Prince Harry is not happy about how the press has been treating his girlfriend.

Prince Harry wants the press to stop harassing his new girlfriend, Meghan Markle.

On Nov. 8, the royal's communications team issued a statement lambasting the abusive, sexist, and racial undertones used by press and social media when talking about Markle.

Prince Harry has "seen a line crossed," the statement reads:


"His girlfriend, Meghan Markle, has been subject to a wave of abuse and harassment. Some of this has been very public — the smear on the front page of a national newspaper; the racial undertones of comment pieces; and the outright sexism and racism of social media trolls and web article comments."

Markle at the Women in Cable Telecommunications Signature Luncheon in 2015. Photo by Tasos Katopodis/Getty Images for WICT.

In the letter, the royal family specifically calls out and condemns the racist and sexist harassment Markle has been facing.

The statement describes incidents of photographers attempting to gain entry into Markle's home, bribes offered to Markle's ex-boyfriend, and "the bombardment of nearly every friend, co-worker, and loved one in her life."

Prince Harry has only been dating Markle for a few months. In fact, this is the first time the relationship has been publicly confirmed.

Despite that, British tabloids have already run several insidious stories about her. One of them suggested she appeared in pornography, when, in fact, clips of the TV show that Markle co-stars in had simply been uploaded to a porn site.

Markle, who is biracial, has also been the target of racially charged online comments and tweets.

Photo by Tommaso Boddi/Getty Images.

It's a pretty big deal for the royal family to come to Markle's defense.

They have a long history of fighting with the press over scrutiny of their private lives. It's also a personal subject for them since the death of Princess Diana in 1997 was the result of trying to outrun paparazzi. This is the first time, though, they've publicly defended someone outside of the family, specifically condemning racism and sexism.

It's unprecedented for the family to issue a statement like this, but the treatment of Markle was so bad that Prince Harry was apparently afraid for her safety and for that of her family.

The letter also addresses those who say that harassment is just the price you have to pay for celebrity.

"It is not right that a few months into a relationship with him that Ms. Markle should be subjected to such a storm," the statement says. "He knows commentators will say this is 'the price she has to pay' and that 'this is all part of the game'. He strongly disagrees. This is not a game — it is her life and his."

Prince Harry in 2016. Photo by Joe Giddins/WPA Pool/Getty Images.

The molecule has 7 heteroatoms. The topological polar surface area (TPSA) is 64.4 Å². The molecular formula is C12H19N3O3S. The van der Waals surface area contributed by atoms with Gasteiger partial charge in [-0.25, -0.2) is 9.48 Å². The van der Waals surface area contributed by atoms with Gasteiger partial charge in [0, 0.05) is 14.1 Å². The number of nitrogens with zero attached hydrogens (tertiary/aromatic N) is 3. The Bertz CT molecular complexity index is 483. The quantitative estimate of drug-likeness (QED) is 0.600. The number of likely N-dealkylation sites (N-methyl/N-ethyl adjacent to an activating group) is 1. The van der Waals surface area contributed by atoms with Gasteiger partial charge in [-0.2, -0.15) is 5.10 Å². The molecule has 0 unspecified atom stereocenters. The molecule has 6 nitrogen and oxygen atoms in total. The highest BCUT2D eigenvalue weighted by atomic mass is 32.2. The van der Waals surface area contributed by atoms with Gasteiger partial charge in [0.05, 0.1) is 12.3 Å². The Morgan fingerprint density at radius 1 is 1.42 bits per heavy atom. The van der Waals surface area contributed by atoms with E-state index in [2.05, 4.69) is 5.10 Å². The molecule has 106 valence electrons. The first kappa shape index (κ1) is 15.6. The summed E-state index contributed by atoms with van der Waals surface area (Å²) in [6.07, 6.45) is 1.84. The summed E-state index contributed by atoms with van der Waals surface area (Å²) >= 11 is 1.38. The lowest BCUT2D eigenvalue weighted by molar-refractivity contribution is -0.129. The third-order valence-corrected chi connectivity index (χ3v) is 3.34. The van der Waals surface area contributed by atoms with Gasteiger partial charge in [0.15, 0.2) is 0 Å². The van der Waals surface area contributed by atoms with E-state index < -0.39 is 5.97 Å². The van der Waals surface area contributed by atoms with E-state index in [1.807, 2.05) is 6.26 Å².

The letter makes no demands; it simply calls on members of the press to "reflect" for a moment before any more damage is done.

Maybe that's something we should all do.

We certainly have a similar problem here in America. In fact, we practically invented celebrity culture, and there are countless examples of celebrities being harassed or assaulted online and in person.

When a man launched himself at Kim Kardashian, for example, many headlines made jokes at her expense and failed to treat the incident as what it was: sexual assault.

When someone is in the spotlight, it can be too easy to forget that they're a human being — that they have feelings and an identity. It can be too easy to forget that we don't own them and that they deserve to be treated with the same amount of respect and dignity as anyone else.

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True

Nicole Abate, a Registered Medical-Surgical Nurse living in New Mexico, starts her workday around 5:00 a.m. During her 20-minute drive to work, she gets to watch the sun rise over the Sandia Mountains as she sips her coffee.

"It's one of my favorite things to do," said Nurse Abate. "A lot of us need a little calm before the storm."

Nicole | Heroes Behind the Masks Presented by CeraVe youtu.be

In March 2020, after a fairly quiet start to the year, Nurse Abate's unit became the official COVID unit for her hospital. "It went full force after that," she says. Abate was afraid, overwhelmed with uncertainty, never knowing what was next on the wild roller coaster in this new territory, "just when you think ...we know exactly what we're doing, boom, something else hits so you adapt… that's part of nursing too." Abate faced her responsibilities courageously and with grace, as she always does, making life a little better for patients and their families "Thank you for taking care of my father," reads one recent letter from a patient's family. "You were kind, attentive and strong and we are truly grateful."

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